Monday, July 04, 2005

Happy Independence Day!

We had a quiet day. A. took the kids to the pool for a bit, while I rested. We saw fireworks in Natick last night, and we had a nice time. Thanks to Bismo for the primo viewing spot.

One of the things we celebrate today is the freedom to which we are all entitled as citizens of the United States. These freedoms are enumerated in tbe Bill of Rights, the first 10 amendments to the U.S. Constitution.

Unfortunately, one of these freedoms is under attack from a group of people who should know better. In fact, this group was elected to office in order to defend those freedoms, not undermine them. Of course, the group I'm talking about is the U.S. House of Representitives.

A few days back, the House voted to pass an amendment to the Constitution which would make it possible to pass laws to prevent desecration of the United States flag. 286 Congressmen thought it was more important to protect a piece of cloth than to defend one of the key principles, freedom of speech, that flag is intended to represent.

The Founding Fathers put freedom of speech into the First Amendment for a very good reason. They wisely realized that the republican (that's small "r") form of government they proposed would not work if the government had the power to outlaw dissent against it. The concept is so basic as to be obvious.

229 years later, the House has seen fit to undermine the basic right of free speech. In voting for this amendment, 286 members of the house have shown that their lack of understanding of how our government works is so profound, that they would undermine one of our most sacred rights.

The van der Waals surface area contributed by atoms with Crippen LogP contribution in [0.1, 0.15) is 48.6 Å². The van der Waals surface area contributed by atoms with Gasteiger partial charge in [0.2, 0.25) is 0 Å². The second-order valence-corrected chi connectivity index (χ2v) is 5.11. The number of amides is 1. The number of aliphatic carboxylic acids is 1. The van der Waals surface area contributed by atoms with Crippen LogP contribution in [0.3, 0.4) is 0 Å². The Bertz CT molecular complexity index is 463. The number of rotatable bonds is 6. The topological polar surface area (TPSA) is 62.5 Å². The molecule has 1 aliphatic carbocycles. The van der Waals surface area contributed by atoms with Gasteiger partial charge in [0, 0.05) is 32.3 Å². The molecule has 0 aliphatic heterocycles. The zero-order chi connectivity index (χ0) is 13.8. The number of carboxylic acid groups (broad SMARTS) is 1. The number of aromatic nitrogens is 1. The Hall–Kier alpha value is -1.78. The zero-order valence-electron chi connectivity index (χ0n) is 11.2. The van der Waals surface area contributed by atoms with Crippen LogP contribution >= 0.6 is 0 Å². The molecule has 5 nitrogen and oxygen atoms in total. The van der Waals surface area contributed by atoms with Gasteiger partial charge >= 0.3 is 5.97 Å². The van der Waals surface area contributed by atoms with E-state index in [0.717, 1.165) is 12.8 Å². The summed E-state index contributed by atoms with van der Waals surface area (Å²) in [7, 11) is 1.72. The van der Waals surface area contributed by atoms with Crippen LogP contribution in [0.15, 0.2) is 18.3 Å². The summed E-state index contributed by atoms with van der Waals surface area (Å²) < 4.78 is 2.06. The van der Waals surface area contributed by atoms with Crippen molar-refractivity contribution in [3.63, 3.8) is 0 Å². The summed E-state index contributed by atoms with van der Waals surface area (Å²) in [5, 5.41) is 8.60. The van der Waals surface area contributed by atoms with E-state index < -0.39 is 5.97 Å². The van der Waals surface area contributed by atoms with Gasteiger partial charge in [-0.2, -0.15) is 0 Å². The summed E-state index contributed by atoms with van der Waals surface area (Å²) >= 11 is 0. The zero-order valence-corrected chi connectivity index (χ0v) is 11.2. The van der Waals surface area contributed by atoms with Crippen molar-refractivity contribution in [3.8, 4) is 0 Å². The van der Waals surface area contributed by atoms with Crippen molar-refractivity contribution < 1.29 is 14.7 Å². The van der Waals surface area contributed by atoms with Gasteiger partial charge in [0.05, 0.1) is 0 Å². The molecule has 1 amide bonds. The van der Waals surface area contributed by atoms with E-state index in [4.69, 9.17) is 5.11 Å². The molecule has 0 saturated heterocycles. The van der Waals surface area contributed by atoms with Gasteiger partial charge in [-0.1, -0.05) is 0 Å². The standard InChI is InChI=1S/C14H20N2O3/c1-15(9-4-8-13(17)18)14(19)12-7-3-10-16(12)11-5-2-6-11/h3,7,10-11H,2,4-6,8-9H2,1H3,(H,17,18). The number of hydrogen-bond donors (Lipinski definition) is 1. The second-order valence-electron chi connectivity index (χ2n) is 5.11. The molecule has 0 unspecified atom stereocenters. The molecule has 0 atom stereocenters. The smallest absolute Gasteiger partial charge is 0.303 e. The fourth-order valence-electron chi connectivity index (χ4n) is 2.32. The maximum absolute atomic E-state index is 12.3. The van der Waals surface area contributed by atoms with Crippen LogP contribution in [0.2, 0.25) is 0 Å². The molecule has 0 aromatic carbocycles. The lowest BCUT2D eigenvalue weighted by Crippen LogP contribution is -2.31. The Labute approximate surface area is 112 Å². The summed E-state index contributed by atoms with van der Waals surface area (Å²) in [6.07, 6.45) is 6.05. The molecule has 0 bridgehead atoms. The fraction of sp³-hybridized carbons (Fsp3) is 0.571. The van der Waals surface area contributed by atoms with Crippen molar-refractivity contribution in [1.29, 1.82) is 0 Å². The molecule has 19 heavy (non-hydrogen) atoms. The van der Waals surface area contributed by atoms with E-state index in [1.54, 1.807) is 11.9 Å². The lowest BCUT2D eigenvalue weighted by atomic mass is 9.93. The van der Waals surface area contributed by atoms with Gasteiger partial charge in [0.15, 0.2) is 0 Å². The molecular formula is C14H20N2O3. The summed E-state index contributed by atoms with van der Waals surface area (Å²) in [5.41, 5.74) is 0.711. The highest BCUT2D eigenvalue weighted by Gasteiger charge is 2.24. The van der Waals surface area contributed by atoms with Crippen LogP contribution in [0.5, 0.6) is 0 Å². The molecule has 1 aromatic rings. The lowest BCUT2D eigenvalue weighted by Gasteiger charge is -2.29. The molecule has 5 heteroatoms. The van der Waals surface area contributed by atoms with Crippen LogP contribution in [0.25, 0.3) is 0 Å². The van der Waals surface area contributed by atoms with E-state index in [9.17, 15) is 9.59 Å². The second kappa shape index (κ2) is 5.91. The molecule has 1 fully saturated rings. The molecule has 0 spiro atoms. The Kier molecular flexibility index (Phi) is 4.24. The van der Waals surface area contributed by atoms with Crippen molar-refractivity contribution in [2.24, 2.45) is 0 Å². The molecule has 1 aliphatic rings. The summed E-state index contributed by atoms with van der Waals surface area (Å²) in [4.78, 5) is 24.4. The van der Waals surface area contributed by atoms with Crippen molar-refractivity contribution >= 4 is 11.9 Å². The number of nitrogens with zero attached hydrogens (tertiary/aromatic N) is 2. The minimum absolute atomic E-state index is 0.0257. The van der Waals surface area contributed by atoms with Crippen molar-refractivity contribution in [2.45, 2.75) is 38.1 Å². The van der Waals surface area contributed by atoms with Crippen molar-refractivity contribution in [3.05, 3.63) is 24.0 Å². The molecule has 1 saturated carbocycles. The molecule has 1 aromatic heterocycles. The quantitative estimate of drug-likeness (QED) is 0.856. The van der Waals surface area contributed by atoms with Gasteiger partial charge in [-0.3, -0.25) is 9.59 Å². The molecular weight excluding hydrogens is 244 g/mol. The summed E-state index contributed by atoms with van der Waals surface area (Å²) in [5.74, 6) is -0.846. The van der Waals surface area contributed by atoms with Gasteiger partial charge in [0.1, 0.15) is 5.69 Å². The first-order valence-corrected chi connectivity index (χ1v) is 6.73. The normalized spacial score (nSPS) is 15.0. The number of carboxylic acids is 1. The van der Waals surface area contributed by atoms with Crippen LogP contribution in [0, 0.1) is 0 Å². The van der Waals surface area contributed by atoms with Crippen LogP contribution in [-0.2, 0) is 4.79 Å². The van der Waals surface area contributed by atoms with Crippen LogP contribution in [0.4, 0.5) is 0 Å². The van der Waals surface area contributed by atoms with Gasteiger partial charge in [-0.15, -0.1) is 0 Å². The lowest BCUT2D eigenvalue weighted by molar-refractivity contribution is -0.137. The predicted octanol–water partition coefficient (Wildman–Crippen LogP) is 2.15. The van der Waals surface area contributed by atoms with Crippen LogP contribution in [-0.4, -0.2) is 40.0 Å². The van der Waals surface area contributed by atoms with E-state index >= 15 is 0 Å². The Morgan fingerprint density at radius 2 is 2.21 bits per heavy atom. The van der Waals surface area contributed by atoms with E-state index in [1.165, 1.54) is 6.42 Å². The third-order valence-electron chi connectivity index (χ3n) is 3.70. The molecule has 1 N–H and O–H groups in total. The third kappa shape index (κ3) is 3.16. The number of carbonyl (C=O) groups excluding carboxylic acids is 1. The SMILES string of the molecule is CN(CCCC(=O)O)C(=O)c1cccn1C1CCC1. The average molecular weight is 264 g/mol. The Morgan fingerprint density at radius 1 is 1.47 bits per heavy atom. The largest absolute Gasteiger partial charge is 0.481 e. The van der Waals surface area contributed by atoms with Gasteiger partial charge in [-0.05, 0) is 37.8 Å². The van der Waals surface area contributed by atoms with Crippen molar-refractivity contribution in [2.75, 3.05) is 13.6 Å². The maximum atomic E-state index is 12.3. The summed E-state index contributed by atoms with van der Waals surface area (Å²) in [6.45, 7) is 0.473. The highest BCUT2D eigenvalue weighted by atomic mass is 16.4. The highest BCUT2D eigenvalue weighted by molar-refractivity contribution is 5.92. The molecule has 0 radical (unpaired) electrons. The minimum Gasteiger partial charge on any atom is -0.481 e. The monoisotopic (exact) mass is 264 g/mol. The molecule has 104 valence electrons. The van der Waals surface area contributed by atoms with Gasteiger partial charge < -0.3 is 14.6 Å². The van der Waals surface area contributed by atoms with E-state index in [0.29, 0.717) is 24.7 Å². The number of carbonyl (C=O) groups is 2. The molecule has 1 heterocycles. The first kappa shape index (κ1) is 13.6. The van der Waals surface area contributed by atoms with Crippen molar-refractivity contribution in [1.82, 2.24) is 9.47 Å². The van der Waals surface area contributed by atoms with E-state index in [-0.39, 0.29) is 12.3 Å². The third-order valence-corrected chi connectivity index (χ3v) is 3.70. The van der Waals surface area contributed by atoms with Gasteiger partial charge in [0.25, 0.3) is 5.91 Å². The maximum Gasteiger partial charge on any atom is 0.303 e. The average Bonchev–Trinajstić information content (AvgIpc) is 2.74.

It's far more offensive to me to outlaw the burning of the flag than it is to burn the flag itself. The flag, at the end of the day, is simply a piece of cloth. It is the ideals behind the flag that give it it's power as a symbol that nearly all Americans revere. Undermining those ideals, even for a seemingly "good" reason, does far more to damage the flag than any number of radicals burning it.

The amendment goes to the Senate next, where 2/3 of the Senate has to approve it before it is sent to the states. So if you want to do your part for freedom on this Independence Day, write to your Senator and tell him or her to vote against the amendment. While you're at it, you might want to write to your Congressman if he voted for the amendment and tell him or her that you'll be voting for a more thoughtful candidate next time.


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